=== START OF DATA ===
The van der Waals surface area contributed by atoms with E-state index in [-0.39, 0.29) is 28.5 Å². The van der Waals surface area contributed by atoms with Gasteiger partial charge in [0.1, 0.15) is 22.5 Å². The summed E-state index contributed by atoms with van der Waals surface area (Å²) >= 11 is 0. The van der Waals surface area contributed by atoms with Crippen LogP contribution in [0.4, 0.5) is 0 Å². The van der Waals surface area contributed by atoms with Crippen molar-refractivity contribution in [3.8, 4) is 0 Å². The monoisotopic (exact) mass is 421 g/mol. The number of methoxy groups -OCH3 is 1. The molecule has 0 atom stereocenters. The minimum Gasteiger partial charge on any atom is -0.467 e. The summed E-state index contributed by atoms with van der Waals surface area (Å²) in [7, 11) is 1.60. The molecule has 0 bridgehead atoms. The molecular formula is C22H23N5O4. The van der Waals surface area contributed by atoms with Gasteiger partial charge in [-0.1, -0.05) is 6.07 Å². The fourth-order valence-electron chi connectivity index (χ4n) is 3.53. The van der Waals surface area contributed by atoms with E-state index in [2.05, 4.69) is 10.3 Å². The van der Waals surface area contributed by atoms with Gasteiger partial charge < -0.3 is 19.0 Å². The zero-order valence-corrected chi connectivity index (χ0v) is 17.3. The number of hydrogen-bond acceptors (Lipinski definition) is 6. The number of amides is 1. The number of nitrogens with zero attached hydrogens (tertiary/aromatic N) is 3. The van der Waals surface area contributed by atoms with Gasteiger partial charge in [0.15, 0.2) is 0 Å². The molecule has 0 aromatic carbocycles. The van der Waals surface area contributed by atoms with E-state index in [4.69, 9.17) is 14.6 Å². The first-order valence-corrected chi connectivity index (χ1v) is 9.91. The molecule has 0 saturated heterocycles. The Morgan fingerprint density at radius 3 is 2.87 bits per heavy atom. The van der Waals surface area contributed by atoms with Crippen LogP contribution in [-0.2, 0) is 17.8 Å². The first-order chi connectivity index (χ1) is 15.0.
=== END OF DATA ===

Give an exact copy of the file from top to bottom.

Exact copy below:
The van der Waals surface area contributed by atoms with E-state index in [-0.39, 0.29) is 28.5 Å². The van der Waals surface area contributed by atoms with Gasteiger partial charge in [0.1, 0.15) is 22.5 Å². The summed E-state index contributed by atoms with van der Waals surface area (Å²) >= 11 is 0. The van der Waals surface area contributed by atoms with Crippen LogP contribution in [0.4, 0.5) is 0 Å². The van der Waals surface area contributed by atoms with Crippen molar-refractivity contribution in [3.8, 4) is 0 Å². The monoisotopic (exact) mass is 421 g/mol. The number of methoxy groups -OCH3 is 1. The molecule has 0 atom stereocenters. The minimum Gasteiger partial charge on any atom is -0.467 e. The summed E-state index contributed by atoms with van der Waals surface area (Å²) in [7, 11) is 1.60. The molecule has 0 bridgehead atoms. The molecular formula is C22H23N5O4. The van der Waals surface area contributed by atoms with Gasteiger partial charge in [-0.1, -0.05) is 6.07 Å². The fourth-order valence-electron chi connectivity index (χ4n) is 3.53. The van der Waals surface area contributed by atoms with E-state index in [2.05, 4.69) is 10.3 Å². The van der Waals surface area contributed by atoms with Gasteiger partial charge < -0.3 is 19.0 Å². The zero-order valence-corrected chi connectivity index (χ0v) is 17.3. The number of hydrogen-bond acceptors (Lipinski definition) is 6. The number of amides is 1. The number of nitrogens with zero attached hydrogens (tertiary/aromatic N) is 3. The van der Waals surface area contributed by atoms with Gasteiger partial charge in [0.15, 0.2) is 0 Å². The molecule has 0 aromatic carbocycles. The van der Waals surface area contributed by atoms with E-state index in [4.69, 9.17) is 14.6 Å². The first-order valence-corrected chi connectivity index (χ1v) is 9.91. The molecule has 0 saturated heterocycles. The Morgan fingerprint density at radius 3 is 2.87 bits per heavy atom. The van der Waals surface area contributed by atoms with Crippen LogP contribution in [-0.2, 0) is 17.8 Å². The first-order chi connectivity index (χ1) is 15.0.